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Can anyone stop Ron Paul from winning Iowa?
With less than a week to go before the critical caucuses, the Texas libertarian leads in the polls, and may be poised for an upset victory
 
Rep. Ron Paul (R-Texas), who wants to abolish the Fed and abandon many of America's overseas adventures, is now the frontrunner in most Iowa polls.
Rep. Ron Paul (R-Texas), who wants to abolish the Fed and abandon many of America's overseas adventures, is now the frontrunner in most Iowa polls.
Kevork Djansezian/Getty Images

The Iowa caucuses may very well be Ron Paul's to lose. Six days before the GOP presidential nomination contest officially begins with the critical Jan. 3 caucuses, a new Public Policy Polling survey shows the Texas libertarian maintaining his pole position. Despite a host of bad publicity over controversial newsletters from the 1980s and 1990s that resurfaced last week, Rep. Paul (R-Texas) leads former Massachusetts Gov. Mitt Romney 24 percent to 20 percent, and Romney's favorability ratings have dipped sharply. Fighting for third place are Newt Gingrich (13 percent), Michele Bachmann (11 percent), Rick Perry (10 percent), and Rick Santorum (10 percent). Will Paul really win Iowa?

Paul has it in the bag: The Texan has the edge where it counts, says Stephen C. Webster at Raw Story. He has a "broad coalition" of supporters, but more importantly, he has the edge over Romney "when it comes to how committed his supporters are." Seventy-seven percent of Paul's supporters are "firmly committed," compared to 71 percent of Romney's. And when it comes to "the most crucial campaign metric," favorability rating, Paul has the momentum. For the first time in three months, Romney's favorability rating has dropped. The moral of the story: Ron Paul is "poised to win" Iowa.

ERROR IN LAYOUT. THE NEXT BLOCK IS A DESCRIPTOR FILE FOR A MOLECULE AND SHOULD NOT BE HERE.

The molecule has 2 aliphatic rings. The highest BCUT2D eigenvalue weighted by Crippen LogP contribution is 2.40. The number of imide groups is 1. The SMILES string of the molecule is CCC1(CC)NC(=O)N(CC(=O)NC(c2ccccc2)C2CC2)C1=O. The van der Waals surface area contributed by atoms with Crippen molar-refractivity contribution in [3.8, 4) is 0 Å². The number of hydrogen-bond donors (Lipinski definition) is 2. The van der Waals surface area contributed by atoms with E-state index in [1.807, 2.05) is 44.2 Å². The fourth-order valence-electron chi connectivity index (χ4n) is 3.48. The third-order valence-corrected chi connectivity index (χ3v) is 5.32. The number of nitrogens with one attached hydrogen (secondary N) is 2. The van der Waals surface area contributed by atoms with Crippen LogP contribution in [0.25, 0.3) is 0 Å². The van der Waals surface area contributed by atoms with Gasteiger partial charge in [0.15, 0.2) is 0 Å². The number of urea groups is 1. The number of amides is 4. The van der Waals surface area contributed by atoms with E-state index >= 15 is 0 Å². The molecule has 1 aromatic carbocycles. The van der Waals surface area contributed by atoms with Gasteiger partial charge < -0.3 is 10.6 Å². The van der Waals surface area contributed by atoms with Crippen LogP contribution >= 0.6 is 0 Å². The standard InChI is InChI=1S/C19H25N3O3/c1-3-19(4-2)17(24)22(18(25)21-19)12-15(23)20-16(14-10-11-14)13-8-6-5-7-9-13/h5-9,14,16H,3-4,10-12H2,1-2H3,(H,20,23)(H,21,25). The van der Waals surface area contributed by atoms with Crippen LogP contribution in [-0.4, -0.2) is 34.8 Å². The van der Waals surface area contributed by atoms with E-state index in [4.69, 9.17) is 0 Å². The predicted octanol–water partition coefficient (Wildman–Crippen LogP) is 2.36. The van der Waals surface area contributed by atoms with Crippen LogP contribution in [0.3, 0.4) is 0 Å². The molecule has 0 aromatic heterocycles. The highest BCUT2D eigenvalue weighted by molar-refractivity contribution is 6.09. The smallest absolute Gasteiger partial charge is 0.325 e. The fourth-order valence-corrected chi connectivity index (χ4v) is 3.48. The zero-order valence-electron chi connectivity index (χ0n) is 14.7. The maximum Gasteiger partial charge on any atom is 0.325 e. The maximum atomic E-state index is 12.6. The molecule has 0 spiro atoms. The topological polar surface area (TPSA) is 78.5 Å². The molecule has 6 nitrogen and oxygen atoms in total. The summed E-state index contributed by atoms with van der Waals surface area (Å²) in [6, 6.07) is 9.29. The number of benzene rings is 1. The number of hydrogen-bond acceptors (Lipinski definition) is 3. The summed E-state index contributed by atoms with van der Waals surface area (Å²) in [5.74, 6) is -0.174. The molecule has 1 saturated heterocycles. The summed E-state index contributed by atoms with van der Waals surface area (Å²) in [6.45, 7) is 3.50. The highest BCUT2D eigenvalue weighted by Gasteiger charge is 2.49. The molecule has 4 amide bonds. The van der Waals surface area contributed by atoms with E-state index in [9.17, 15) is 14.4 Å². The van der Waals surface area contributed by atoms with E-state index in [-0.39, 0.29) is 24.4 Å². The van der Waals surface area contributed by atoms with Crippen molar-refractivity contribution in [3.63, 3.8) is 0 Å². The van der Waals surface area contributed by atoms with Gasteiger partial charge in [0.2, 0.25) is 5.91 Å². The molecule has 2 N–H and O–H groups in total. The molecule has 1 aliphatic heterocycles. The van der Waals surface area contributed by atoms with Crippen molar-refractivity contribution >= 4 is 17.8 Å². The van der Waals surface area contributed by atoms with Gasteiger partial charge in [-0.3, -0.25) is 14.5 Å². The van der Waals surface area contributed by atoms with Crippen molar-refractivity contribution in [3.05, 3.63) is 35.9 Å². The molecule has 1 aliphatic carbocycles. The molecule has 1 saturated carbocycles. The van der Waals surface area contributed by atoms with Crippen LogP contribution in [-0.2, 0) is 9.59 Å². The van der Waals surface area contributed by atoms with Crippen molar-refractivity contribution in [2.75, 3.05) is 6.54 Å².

"Poll: Ron Paul poised to win Iowa caucuses"

Don't count out Romney: Paul is depending on "a coalition of voters that's pretty unusual for a Republican in the state," says Public Policy Polling. The Texan is attracting an "unusual number" of young voters, and also leads among Independents and Democrats, who can crash the caucuses. That combination worked for Obama in 2008, and "it may be Paul's winning equation in 2012." But "if turnout ends up looking a little bit more traditional, Romney will probably prevail." That's because Romney leads among Republicans and seniors, a key metric since GOP caucus voters tend to "skew old."
"Paul maintains his lead"

Either way, this is now a "two-man race": One of the big stories here is Gingrich's "fall from grace," says Steve Singiser at Daily Kos. The former House speaker was the favorite just a few weeks ago, but now his favorability rating has taken a sharp nosedive, indicating that "what was once a three-man race is now a two-man race." It's still an exciting contest, of course, especially considering Paul's maverick coalition, and the challenges he faces in inspiring those supporters to turn out. With a "flood of polling to come this week," this "Paul-Romney dynamic bears watching."
"Daily Kos polling wrap: Iowa GOP primary now a two-man race?"

 

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